As a serial entrepreneur, I am occasionally invited to perform speaking gigs. When it’s somewhere nice, I take my family and we have a mini holiday.
At the end the MC always says, “I’m sure everybody in the audience has lots of questions, so are you happy for people to come up to you?” And I unapologetically tell them: “No problem, but I’m here with my family, so if you want to speak to me I’ll be in the pool playing with them. You’re welcome to come up and ask me anything.”
And they do. And I answer what I can, to these guys in suits hanging around the pool, getting splashed by my kids. I’m pretty sure I’m the only entrepreneur at the conference giving business advice in her bikini.
That might not be the traditional picture of work-life balance. But the traditional picture carries a whole mess of problems.
Firstly, “balance” is usually discussed as a female problem, not a male problem. It feels normal for a man to work and have a family and a social life. Nobody praises that guy for somehow managing it all. So we have to shut down the B.S. about women needing to acquire some special skill that apparently comes natural to men.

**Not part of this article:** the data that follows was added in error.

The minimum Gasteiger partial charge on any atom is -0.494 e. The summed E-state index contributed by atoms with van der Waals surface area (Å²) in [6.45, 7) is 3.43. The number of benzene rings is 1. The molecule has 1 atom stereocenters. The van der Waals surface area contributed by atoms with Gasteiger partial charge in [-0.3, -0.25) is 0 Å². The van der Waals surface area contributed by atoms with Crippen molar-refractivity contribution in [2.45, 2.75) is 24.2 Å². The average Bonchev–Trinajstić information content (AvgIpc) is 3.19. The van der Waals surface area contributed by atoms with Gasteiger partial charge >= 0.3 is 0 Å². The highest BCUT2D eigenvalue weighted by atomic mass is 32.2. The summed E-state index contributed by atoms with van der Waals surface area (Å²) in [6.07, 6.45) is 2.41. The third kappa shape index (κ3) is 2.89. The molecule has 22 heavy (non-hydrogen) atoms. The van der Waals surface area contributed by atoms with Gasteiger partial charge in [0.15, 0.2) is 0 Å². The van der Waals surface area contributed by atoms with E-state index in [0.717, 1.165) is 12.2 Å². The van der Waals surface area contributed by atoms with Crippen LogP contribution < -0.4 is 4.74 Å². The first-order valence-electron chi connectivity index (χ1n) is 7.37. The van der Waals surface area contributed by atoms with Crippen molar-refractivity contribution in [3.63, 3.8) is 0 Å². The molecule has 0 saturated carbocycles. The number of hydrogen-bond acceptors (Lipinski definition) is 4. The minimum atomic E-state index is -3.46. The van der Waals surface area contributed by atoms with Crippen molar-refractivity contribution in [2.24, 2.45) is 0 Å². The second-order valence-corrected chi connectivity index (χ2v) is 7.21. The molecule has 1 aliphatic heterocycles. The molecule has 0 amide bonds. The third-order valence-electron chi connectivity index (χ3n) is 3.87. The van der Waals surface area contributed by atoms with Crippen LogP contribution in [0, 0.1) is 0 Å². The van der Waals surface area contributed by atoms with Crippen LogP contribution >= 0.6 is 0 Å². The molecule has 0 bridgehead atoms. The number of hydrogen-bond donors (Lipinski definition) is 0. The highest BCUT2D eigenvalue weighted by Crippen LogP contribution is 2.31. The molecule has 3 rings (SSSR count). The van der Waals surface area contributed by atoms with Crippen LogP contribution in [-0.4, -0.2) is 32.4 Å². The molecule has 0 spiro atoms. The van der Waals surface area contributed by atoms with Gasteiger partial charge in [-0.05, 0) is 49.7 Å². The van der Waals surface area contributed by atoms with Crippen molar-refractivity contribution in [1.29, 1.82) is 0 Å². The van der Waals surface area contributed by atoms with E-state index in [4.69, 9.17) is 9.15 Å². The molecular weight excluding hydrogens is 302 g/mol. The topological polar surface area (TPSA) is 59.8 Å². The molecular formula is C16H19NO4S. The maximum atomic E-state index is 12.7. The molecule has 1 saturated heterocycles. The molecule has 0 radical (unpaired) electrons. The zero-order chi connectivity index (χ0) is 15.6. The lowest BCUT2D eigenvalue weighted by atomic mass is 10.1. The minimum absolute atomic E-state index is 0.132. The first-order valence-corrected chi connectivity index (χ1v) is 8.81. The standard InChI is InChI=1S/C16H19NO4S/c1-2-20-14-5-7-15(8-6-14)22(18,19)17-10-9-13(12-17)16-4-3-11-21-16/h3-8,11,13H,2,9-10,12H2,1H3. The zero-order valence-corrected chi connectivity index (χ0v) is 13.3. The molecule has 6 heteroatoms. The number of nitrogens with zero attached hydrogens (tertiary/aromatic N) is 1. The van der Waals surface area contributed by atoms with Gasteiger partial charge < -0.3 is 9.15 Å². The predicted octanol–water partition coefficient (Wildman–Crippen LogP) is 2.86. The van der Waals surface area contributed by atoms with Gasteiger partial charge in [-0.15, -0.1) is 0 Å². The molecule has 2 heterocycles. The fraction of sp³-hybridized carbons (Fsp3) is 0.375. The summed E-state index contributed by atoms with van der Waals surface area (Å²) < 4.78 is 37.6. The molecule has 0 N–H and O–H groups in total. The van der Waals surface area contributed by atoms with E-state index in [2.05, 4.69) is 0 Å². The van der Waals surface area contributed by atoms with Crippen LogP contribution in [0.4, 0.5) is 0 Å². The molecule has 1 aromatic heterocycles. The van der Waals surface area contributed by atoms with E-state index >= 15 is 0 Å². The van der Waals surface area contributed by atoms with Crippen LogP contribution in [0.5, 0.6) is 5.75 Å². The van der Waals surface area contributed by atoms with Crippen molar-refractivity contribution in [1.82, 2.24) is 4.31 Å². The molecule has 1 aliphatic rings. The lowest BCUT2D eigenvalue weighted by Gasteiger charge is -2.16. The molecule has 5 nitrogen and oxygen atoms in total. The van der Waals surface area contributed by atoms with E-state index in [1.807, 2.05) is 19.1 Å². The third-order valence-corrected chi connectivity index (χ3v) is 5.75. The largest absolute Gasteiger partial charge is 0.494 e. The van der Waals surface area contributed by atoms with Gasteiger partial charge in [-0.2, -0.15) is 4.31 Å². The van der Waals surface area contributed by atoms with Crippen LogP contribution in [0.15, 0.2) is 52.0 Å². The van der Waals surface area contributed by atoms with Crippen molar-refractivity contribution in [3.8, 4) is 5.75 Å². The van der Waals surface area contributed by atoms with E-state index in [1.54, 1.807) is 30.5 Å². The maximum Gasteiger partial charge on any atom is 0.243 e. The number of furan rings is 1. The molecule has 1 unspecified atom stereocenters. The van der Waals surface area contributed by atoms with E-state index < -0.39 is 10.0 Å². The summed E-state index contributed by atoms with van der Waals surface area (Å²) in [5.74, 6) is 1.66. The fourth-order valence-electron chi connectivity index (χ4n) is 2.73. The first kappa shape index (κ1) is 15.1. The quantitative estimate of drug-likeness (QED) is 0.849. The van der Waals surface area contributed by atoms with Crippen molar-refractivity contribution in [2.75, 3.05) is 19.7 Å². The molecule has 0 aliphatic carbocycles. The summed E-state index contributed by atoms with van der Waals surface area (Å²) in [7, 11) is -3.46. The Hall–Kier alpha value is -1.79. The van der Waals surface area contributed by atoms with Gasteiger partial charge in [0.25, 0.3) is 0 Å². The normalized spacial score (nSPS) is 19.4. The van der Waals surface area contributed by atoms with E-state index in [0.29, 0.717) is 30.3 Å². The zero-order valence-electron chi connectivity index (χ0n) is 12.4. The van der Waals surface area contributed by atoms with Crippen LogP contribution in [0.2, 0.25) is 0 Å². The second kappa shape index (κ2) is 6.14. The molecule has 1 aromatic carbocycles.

Secondly, the concept of work-life balance is designed to make us feel bad about work. It implies that work isn’t really part of life, just a thing you have to get through to enjoy the rest of your time. Excuse me, but I love my work. I love my husband, my kids and my home, too, but it’s not one over the other.